BOB NEUFELD (1929- )Apart from four years of post secondary education Bob has devoted his entire career to the education and development of young people in Grande Prairie. Sport and recreation, broadly defined, are his major tools for influencing young people but hockey was and is still his favorite game.
Hockey is in Bob’s genes. His Dad was a highly skilled rover in Manitoba during the 1920’s when hockey lineups consisted of six, not five players on the ice. When Bob was six his Dad fittingly introduced him to “bob” skates and the ice. Chores such as hauling water and splitting wood kept Bob busy in his youth but in spare moments he laced his skates and using tattered antiquated equipment from his Dad’s era joined hockey buddies to scrimmage on outdoor rinks or after sun down to play shinney under a street lamp making way for occasional cars and horse drawn sleighs.
As a young teen, seniors on the hometown team were his heroes and admission to watch Saturday night games in the old Wapiti Arena had to be earned. As a “town crier, ” equipped with a cowbell and a sandwich board, he would walk up and down Main Street to advertise the game. Later, as a rink rat, and part of Hockey Legend Johnny Macdonald’s ice making team he would scrape the ice between periods and take his turn as a goal judge.
As a player, Bob’s speed, smooth skating style and unselfish but clever play-making ability earned him an invitation to try out for a position with one of Canada’s premiere junior clubs, the Edmonton Athletic Club (EAC’s). Although Bob certainly had potential to become a career hockey player, he had other plans and returned home to finish school and play senior hockey. He moved to Edmonton for four years graduating from the University of Alberta with a degree in Physical Education. From 1951 to 1954 while earning his degree, Bob played with the U of A Golden Bears along with the likes of Clare Drake.
Upon returning to Grande Prairie, Bob taught Physical Education at the Grande Prairie High School and was playing coach of the Grande Prairie Athletics. He converted from left wing to defense and fans watching him during this period recall his superb skating ability and his skillfully administered hip checks made possible by quick lateral moves. Bob continued to play for the Athletics during the 50s and 60s and is remembered for his skill, sportsmanlike play and his fierce dedication to fitness.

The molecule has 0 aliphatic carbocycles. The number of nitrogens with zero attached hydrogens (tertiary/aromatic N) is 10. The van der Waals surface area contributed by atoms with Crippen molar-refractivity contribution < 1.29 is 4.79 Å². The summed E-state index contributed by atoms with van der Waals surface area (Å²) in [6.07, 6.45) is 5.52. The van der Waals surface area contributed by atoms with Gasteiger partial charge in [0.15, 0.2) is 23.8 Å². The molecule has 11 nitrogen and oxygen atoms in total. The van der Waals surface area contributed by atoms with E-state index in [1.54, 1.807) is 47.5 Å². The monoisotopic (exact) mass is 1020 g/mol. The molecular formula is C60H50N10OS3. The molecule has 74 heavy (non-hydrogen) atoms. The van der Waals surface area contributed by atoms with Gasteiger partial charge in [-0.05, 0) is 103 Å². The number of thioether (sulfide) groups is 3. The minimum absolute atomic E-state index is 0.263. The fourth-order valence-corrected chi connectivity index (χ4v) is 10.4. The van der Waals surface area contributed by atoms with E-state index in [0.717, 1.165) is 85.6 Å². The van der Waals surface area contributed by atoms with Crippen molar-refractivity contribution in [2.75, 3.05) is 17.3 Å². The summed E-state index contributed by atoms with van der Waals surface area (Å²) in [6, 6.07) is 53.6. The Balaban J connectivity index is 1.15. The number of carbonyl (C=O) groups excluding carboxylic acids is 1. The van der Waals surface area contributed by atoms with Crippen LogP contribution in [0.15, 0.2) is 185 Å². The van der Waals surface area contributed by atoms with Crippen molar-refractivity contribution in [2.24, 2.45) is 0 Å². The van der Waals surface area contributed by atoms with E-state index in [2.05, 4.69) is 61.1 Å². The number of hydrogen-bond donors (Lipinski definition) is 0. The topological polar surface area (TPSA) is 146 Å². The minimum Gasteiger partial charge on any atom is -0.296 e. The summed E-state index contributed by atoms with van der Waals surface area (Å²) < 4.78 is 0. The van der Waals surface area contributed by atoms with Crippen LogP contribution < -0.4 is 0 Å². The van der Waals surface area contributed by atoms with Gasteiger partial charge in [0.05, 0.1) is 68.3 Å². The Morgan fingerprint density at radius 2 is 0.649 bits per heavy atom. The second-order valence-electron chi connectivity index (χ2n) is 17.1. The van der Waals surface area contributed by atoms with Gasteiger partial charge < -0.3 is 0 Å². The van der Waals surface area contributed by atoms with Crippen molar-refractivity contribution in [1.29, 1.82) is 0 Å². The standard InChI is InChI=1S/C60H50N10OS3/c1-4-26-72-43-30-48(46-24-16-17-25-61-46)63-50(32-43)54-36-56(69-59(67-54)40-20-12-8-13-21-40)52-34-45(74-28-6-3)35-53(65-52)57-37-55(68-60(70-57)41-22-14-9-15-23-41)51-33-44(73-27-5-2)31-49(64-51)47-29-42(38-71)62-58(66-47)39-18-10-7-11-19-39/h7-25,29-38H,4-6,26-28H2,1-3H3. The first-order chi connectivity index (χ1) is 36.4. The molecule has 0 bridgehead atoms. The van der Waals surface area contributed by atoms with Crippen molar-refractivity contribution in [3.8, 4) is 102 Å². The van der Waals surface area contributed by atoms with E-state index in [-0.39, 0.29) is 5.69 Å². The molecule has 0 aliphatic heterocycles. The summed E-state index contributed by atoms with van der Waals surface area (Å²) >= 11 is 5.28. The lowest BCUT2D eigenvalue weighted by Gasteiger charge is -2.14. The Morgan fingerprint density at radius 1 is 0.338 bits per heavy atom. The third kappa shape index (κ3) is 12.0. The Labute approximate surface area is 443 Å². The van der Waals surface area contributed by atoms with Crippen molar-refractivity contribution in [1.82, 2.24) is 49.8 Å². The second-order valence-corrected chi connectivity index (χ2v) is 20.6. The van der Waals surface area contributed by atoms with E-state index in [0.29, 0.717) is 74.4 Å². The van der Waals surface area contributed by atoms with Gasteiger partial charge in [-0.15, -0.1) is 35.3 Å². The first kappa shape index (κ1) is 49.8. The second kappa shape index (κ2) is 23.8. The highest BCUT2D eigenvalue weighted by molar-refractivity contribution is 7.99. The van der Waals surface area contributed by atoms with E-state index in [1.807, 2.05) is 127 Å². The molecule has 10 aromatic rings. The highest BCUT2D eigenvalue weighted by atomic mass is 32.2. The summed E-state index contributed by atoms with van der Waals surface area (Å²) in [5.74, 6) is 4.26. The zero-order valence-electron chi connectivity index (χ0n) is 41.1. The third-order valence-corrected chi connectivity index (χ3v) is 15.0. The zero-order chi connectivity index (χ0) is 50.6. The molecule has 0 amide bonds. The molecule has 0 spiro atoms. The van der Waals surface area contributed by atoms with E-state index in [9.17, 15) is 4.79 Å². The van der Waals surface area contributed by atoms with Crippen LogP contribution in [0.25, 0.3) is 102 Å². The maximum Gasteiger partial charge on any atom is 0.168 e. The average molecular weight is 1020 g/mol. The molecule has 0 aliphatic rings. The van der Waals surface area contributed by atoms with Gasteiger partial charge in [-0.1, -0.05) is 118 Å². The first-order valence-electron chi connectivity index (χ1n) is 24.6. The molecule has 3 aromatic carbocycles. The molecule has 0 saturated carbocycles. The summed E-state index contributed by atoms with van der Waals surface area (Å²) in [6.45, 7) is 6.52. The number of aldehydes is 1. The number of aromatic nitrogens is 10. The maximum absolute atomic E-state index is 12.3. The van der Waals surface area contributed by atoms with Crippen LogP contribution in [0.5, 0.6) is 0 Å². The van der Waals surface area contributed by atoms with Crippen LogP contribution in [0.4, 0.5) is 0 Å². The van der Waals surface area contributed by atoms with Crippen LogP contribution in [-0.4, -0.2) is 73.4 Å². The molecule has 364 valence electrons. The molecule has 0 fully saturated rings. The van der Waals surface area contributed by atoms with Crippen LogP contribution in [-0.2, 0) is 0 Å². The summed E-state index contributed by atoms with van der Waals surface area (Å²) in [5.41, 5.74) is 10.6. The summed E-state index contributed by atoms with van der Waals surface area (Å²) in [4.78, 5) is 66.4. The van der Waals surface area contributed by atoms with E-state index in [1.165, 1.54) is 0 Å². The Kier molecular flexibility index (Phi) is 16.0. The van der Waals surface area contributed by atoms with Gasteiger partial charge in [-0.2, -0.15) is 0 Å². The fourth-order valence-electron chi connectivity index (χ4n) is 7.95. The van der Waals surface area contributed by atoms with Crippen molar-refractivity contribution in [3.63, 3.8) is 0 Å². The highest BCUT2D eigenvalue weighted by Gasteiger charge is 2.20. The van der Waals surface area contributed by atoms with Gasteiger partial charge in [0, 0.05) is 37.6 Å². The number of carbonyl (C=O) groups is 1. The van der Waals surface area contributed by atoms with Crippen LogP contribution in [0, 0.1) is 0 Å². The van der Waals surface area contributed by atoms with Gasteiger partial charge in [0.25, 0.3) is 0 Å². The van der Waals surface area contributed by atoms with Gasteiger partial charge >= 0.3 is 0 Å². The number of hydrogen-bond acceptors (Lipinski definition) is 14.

At another level, Bob is remembered for a number of innovations and leadership initiatives. For example, at a time when there was no junior hockey in Grande Prairie and minor hockey was in its infancy, he organized a High School Hockey League and developed a High School Hockey Curriculum that attracted attention at the Provincial level. Subsequently he was commissioned to develop a Provincial High School Hockey Curriculum that was used throughout the Province.
Over the years Bob has been the recipient of awards and honors too numerous to mention. They include The Alberta Commercial Traveler’s Sportsman of the Year Award in 1968 and in 1978 the Honor Medallion presented by the Canadian Association for Health, Physical Education and Recreation.
Bob continues to be a strong supporter of local senior, junior and minor hockey. He was and continues to be a role model for countless young people including athletes who have moved on to make a career of hockey. He regularly works out on the ice with other old timers and can be seen and heard at games where he vigorously encourages the competitors including his grandsons that have inherited hockey skills from their grandfather, uncles and great grandfather thereby perpetuating a Neufeld family hockey tradition.
Bob Neufeld - a Grande Prairie Hockey Legend in 2005.
Grande Prairie Hockey Legends is researched, written and presented by Stan and Ron Neufeld